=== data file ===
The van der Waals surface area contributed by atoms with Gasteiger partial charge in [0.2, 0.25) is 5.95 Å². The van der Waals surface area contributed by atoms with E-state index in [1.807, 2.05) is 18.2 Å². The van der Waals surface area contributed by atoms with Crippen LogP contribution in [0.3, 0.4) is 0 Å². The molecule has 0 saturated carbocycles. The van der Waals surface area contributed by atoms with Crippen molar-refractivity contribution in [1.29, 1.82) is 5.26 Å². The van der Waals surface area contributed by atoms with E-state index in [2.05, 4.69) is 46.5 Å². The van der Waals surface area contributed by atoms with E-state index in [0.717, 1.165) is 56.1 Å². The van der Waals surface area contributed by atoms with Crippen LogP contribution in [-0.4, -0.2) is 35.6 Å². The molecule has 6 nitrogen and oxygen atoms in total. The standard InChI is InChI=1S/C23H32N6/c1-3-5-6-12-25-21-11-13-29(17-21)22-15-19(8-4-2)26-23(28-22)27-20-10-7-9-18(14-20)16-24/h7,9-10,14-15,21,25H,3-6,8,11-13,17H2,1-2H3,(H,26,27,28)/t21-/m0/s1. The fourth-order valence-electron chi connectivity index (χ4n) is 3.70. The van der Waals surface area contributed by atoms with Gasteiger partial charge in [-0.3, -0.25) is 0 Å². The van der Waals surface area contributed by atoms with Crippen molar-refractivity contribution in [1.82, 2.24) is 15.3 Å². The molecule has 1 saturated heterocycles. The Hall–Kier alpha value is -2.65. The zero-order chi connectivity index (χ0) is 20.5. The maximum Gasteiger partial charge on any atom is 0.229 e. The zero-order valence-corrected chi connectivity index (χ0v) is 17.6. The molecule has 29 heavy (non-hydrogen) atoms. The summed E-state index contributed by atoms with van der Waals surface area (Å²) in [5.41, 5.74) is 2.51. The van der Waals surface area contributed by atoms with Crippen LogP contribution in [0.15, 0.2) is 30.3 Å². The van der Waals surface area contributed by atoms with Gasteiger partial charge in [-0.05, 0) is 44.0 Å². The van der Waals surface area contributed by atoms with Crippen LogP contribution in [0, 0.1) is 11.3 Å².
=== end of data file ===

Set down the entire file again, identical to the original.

The van der Waals surface area contributed by atoms with Gasteiger partial charge in [0.2, 0.25) is 5.95 Å². The van der Waals surface area contributed by atoms with E-state index in [1.807, 2.05) is 18.2 Å². The van der Waals surface area contributed by atoms with Crippen LogP contribution in [0.3, 0.4) is 0 Å². The molecule has 0 saturated carbocycles. The van der Waals surface area contributed by atoms with Crippen molar-refractivity contribution in [1.29, 1.82) is 5.26 Å². The van der Waals surface area contributed by atoms with E-state index in [2.05, 4.69) is 46.5 Å². The van der Waals surface area contributed by atoms with E-state index in [0.717, 1.165) is 56.1 Å². The van der Waals surface area contributed by atoms with Crippen LogP contribution in [-0.4, -0.2) is 35.6 Å². The molecule has 6 nitrogen and oxygen atoms in total. The standard InChI is InChI=1S/C23H32N6/c1-3-5-6-12-25-21-11-13-29(17-21)22-15-19(8-4-2)26-23(28-22)27-20-10-7-9-18(14-20)16-24/h7,9-10,14-15,21,25H,3-6,8,11-13,17H2,1-2H3,(H,26,27,28)/t21-/m0/s1. The fourth-order valence-electron chi connectivity index (χ4n) is 3.70. The van der Waals surface area contributed by atoms with Gasteiger partial charge in [-0.3, -0.25) is 0 Å². The van der Waals surface area contributed by atoms with Crippen molar-refractivity contribution in [1.82, 2.24) is 15.3 Å². The molecule has 1 saturated heterocycles. The Hall–Kier alpha value is -2.65. The zero-order chi connectivity index (χ0) is 20.5. The maximum Gasteiger partial charge on any atom is 0.229 e. The zero-order valence-corrected chi connectivity index (χ0v) is 17.6. The molecule has 29 heavy (non-hydrogen) atoms. The summed E-state index contributed by atoms with van der Waals surface area (Å²) in [5.41, 5.74) is 2.51. The van der Waals surface area contributed by atoms with Crippen LogP contribution in [0.15, 0.2) is 30.3 Å². The van der Waals surface area contributed by atoms with Gasteiger partial charge in [-0.05, 0) is 44.0 Å². The van der Waals surface area contributed by atoms with Crippen LogP contribution in [0, 0.1) is 11.3 Å².